From there, his hope is that they would then find employment within the city, or perhaps even in his own entrepreneurial endeavors. When not pursuing his degree in Computer Information Systems or working, Alphonse can be found working on his own business cleaning and disinfecting offices.
“We have other people in the community where—they have disability problems where they cant work. Some of them they just feel like they need something simple,” Alphonse said. “I started thinking about coming up with something that might make them feel like they’re doing something, even if it is that little. They know that they have something that gives them a little source of income to support themselves beside having assistance from the government.”
As his business grows, he plans to begin hiring within his community. Yet for the moment, he is focusing on his studies despite the challenges that arrive, such as a pandemic, so that he can in turn focus on his family.
“Life is surprising me every day. It’s getting more surprising every day,” Alphonse said with a chuckle. “I really want to work hard. I want to change my family story. I want to see myself doing something different.”
Coming from a family of doctors and nurses, Alphonse still plans on helping others and giving back to the community, but not in the way that they would expect because of his chosen career field in technology.
“I know technology is one thing back home people still struggle with, so even when I go back I can still be that person [who] bring[s] new changes in the community, in the village, in the society, where people can start knowing things,” Alphonse said.
When he arrived nearly five years ago, he had never dreamed of this new possibility. At the time, his dream was simply to come to the United States. Looking back, Alphonse knows it wasn’t fate or a coincidence, but rather God’s perfect timing.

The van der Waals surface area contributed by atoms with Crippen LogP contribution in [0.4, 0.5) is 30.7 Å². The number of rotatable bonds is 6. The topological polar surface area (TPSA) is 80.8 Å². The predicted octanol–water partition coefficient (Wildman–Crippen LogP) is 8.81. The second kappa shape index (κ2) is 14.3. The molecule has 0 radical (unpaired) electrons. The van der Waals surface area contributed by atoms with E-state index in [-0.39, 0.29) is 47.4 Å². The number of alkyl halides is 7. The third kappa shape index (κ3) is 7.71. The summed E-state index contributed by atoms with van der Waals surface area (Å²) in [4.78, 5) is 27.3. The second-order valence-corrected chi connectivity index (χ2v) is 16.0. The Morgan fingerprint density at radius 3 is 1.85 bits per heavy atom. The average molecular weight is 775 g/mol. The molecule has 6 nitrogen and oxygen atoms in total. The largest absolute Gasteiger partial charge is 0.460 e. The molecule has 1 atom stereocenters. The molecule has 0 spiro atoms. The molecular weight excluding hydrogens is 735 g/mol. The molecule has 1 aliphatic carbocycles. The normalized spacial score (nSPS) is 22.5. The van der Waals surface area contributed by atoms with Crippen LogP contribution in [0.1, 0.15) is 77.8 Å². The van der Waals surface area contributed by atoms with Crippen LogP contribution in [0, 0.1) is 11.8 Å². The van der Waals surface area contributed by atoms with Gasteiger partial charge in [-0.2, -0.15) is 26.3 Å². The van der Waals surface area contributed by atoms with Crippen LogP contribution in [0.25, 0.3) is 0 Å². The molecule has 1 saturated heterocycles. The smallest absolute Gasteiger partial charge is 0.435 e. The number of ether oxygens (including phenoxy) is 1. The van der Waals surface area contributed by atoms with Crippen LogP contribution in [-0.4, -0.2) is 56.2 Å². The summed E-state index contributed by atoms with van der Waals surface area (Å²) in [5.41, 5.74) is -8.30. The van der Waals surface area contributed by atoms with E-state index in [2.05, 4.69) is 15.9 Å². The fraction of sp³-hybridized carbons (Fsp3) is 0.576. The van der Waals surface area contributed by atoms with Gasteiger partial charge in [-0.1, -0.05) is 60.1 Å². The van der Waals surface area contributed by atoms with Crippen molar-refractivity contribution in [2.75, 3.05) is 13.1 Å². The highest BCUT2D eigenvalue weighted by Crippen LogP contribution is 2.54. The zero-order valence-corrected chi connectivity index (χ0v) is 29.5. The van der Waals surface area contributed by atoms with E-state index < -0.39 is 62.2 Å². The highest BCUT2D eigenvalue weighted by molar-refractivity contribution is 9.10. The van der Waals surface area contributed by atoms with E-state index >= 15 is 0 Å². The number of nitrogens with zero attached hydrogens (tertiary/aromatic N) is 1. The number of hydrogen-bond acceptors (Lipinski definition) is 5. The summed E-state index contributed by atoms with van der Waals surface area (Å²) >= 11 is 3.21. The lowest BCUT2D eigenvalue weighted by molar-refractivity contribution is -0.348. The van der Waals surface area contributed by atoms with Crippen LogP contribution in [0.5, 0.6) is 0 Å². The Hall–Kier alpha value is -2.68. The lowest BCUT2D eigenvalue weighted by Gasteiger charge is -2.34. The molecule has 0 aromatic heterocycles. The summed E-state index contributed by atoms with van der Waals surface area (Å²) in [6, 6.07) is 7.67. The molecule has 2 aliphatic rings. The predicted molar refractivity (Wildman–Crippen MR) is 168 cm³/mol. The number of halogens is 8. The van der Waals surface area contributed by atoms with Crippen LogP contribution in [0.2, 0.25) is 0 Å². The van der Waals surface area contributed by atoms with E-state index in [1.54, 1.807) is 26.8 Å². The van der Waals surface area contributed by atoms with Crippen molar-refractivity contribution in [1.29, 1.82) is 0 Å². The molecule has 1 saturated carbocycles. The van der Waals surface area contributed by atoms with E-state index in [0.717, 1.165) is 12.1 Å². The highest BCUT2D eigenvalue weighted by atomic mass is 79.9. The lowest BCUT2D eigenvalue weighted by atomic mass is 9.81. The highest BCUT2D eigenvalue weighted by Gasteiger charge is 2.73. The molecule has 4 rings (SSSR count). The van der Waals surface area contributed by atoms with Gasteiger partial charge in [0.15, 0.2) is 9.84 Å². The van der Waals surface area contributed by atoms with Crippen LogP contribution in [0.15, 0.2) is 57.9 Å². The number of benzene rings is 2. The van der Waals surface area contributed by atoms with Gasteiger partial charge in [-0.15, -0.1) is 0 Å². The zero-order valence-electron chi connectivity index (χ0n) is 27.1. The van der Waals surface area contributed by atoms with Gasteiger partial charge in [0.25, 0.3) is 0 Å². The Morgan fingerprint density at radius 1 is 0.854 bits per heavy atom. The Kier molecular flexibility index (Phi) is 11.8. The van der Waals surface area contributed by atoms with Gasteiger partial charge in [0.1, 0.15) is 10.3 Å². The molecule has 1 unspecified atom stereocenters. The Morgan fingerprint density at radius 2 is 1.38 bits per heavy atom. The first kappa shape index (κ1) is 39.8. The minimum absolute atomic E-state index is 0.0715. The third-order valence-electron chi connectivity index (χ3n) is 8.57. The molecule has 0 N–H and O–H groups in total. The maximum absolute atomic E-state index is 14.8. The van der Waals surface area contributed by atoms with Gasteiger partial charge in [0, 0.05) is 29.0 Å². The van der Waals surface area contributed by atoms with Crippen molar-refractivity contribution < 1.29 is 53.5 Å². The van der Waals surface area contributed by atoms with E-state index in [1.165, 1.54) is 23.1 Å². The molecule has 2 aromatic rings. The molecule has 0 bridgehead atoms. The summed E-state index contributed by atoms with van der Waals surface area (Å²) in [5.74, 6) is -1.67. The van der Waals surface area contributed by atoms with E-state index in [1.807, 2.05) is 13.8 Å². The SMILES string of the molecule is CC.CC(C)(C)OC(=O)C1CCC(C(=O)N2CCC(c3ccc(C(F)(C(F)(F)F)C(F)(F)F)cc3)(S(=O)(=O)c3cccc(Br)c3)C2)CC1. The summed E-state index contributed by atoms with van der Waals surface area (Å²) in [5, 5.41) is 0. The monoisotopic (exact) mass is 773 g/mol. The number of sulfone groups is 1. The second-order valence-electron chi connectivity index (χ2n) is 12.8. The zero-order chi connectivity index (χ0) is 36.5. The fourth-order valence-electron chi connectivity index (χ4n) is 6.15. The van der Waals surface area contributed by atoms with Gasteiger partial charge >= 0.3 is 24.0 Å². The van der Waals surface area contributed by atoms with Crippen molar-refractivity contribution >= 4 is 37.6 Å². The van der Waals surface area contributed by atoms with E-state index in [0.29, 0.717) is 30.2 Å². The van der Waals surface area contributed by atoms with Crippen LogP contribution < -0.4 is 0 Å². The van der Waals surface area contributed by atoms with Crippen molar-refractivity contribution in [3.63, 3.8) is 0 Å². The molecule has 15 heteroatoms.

“I can say everything that has happened to me is God’s hand upon my life,” Alphonse said. “God is really doing amazing things. I can say to start a business and do school while working, it’s not like I’m controlling it. God is helping me every day to keep going, pushing.”
Perhaps one day soon, Alphonse will be helping other refugees realize similar dreams as they begin to arrive in the United States under the increased refugee ceiling. For now, he’ll continue forging ahead to achieve his own and pave the path for others that come after him.
“People just have to keep trying because sometimes, life gives us a different picture than what we think life looks like. But at the end of the day, whatever comes your way, it’s for your own sake and it’s going to be better—somehow, some way,” Alphonse said. “It’s just good to keep trying. That’s how I always do.”
If you want to be a part in helping refugees and immigrants such as Alphonse rebuild their lives and achieve their dreams here in the United States, head to our ReBuild page to see just how you can do so.
To Alphonse, we are so thankful that we were able to be a part of your journey as you arrived in the U.S., and we are incredibly proud of all that you have done. We cannot wait to see what the future holds.